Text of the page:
Photo by whYME:



Juxtaposed:



The Capitolio itself:



Photo by whYME:



If the building seems familiar, you're right: the Capitolio is a near-perfect copy of the U.S. Capitol in Washington, but was purposely built twelve feet taller (not that they're bitter, or anything):



We hung around in front of the Capitol for a good while doing some people- and car-watching... Can't get enough of that here.

Photo by whYME:



Cool taxi:



Traffic:





"Kid Chocolate" ice cream:



Photo by whYME:



Chillin'. Photo by whYME:



Some more cool cars:







Selling drinks:



No idea how this got here:



The construction barrier around the Capitol was decorated with old film scenes. This "Brooklyn" one caught my eye:



Photo by CITH:



Photo by CITH:



Photo by CITH:



Photo by whYME:



Popcorn vendor:



Photo by CITH:



Photo by CITH:



We struck up a conversation with a truck driver and some pedicab owners:







Photo by CITH:



They were fascinated by my large shoes; they'd never seen something like this. We were actually attracting a small crowd, everyone wanting to take a picture:



Photo by whYME:



By and by we meandered over to the big taxi area. This is the place where those who own classic American cars in good condition all gather to give tourists a tour of the city (but as mentioned in an earlier segment, rather flag one down on the Malecon and you'd get a far better price).

(There will be lots of classic car pictures here. You have been warned )



Photo by whYME:







A stunning 1958 Edsel Pacer, one of the most beautiful cars ever produced:













Edsel interior:



1952 Chevy Special Deluxe. This car illustrates a very common fact about these cars: while the outside may be meticulously maintained, the interiors are usually an entirely different story - note the loose wires, the cobbled-on tachometer, the zip ties holding the steering column in place, and the beach chair and hat covering a large hole in the seat :D:









Photo by whYME:



Old Ford:







1958 DeSoto. This particular specimen is a mashup of two different models, the Sportsman and the Firesweep (my best guess is that it was a Sportsman originally). For good measure, the steering wheel was cannibalized off a Mercedes:









Photo by whYME:



The driver insisted on climbing in and posing for a picture:



Late-1950's Ford Fairlane:









Some cute Chevys:



Photo by whYME:







This guy seemed to be running the entire taxi operation:



Discussing something with the DeSoto Sportsman slash Firesweep slash Mercedes driver:



A statue of Jose Marti in the park next to all the cars. Photo by whYME:



Rat on dog. Don't ask:



Photo by whYME:



Having seen enough cars for the day (finally!), we made or way to our sunset location.

I remember the exact moment that I decided I need to go and see Cuba: it was around 2010, and I came across a wonderful picture showing the Cuban Capitol at dusk, from a high vantage point, and the street in front lined with classic cars in all colors of the rainbow. It was as I was staring at that picture that I know that I must go and see that for myself.

So when after many years the trip to Cuba was a reality, I set out to find the vantage point whence that picture was taken, and figure out how to get up there myself. It took many weeks of searching and reading before I had the spot pinned down: Hotel Parque Central. The problem was that rooms here were north of $500 a night, let alone a room on one of the higher floors, which I'd need for this shOot. No way I am shelling that out.

But it didn't take long and I hit paydirt: Their rooftop bar should provide me with the vantage point I need. So long as we act like we belong, we should be able to get onto the roof without anyone asking any questions.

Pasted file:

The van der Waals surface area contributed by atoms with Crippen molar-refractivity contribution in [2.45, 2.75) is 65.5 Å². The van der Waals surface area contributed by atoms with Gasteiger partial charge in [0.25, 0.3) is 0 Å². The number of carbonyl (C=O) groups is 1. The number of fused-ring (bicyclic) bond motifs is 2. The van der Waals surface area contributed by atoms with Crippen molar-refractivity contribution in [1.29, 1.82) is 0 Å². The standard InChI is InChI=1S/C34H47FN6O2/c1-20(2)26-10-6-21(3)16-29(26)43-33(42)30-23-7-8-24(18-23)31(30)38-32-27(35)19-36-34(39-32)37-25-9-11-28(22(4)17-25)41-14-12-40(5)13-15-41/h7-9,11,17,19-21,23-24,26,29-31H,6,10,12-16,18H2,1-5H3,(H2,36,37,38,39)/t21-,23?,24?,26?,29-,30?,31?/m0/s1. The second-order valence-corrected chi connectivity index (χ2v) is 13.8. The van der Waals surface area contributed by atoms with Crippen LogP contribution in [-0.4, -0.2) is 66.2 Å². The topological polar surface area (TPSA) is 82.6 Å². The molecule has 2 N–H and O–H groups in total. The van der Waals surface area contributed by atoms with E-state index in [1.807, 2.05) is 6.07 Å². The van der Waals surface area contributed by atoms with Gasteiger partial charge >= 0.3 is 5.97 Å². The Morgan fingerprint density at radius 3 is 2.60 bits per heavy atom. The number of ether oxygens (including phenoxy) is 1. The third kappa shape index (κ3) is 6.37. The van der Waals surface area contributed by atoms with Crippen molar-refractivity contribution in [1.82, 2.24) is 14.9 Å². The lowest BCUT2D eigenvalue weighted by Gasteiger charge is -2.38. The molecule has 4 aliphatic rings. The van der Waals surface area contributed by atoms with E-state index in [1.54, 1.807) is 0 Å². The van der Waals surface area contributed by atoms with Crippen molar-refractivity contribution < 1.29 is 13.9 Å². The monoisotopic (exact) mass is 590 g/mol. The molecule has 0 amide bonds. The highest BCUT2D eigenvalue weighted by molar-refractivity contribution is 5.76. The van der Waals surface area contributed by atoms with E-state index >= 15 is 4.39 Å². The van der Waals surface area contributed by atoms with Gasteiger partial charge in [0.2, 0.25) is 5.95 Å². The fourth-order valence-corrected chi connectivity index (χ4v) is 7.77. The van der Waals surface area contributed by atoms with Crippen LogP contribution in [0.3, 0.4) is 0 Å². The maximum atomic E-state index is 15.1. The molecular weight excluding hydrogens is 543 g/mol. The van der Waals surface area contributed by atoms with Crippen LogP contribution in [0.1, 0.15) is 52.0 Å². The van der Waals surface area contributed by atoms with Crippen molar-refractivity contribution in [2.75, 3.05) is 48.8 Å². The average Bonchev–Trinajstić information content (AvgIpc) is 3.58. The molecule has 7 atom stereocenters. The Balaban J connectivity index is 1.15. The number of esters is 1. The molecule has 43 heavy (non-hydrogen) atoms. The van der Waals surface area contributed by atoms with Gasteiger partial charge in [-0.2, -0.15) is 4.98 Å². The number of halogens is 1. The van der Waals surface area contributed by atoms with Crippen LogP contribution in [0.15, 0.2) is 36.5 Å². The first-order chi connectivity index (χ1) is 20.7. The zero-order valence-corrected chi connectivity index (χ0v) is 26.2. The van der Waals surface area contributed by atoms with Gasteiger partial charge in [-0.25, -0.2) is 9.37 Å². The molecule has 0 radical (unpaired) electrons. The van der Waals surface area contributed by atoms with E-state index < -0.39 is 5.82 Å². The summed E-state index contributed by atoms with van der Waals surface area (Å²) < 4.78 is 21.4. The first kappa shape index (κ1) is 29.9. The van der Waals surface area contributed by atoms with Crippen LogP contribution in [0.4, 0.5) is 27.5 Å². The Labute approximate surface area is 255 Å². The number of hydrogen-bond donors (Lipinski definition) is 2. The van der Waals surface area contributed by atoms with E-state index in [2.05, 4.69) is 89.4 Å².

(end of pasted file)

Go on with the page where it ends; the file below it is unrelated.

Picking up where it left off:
So this how we found ourselves now, sneaking into the rooftop pool and bar of the most expensive hotel in all of Cuba.



We marched into the hotel, and were hit with a literal wall of cold air, and a figurative wall of opulence. For all we know, we could be in the Waldorf Astoria in New York. Poor, crumbling, Cuba was on that side of the door; here is only luxury and comfort for politicians and rich westerners:




We took the elevators to the highest floor, and from there the stairs to the roof. We sat down at a table by the bar, where a smartly-dressed waited appeared instantly and took our orders - two beers and a coke. Needless to say, these were by far the most expensive drinks we had bought in Cuba, but it was absolutely worth it: we now belonged, officially.

CITH and his beer. Photo by whYME:



Fiddler on the roof. Photo by CITH:



And indeed, the view from the top was exceptional.

Parque Central (Central Park) below us, with the Capitolio and Gran Teatro to the right and the Museo de Bellas Artes (National Museum of Fine Arts) on the left:




Capitolio:



Museo de Bellas Artes:



The sun setting over Old Havana:









Twilight:





Blue hour:



Car trouble down below. Photo by whYME:



Looking down into the open-air atrium from above. Photo by whYME:



...and through the skylight into the main lobby. Photo by whYME:



Once it got dark we headed back down and attempted something even more daunting: obtaining an internet card so we can contact the outside world for the first time in three days. Internet access is strictly for guests only, so it took a lot of sweet talking by whYME to get the agent to sell us a 10 CUC card. Eventually she gave in, but clearly stated that she can't guarantee that we would be able to log in, since we weren't guests.

Worth a shot (click for a larger version):




Lo and behold, out of our three phones, we were able to get two connected, and one was even able to make Whatsapp calls. We spent a few minutes in the lobby catching up with news back home, as well as reassuring our very worried wives that we have so far managed to evade arrest (little did we know what would happen that very night ...).

Heading back home, and stopping at a hole-in-the-wall pizza shop (seriously, check out that ceiling) for some cold drinks:




Interesting menu:



And so another day came to a close. We were off to bed early; at 1 o'clock Elvis and his 1953 Dodge are picking us up for a trip to Vinales.

Hopefully.

May 03, 2017, 12:58:19 PM
11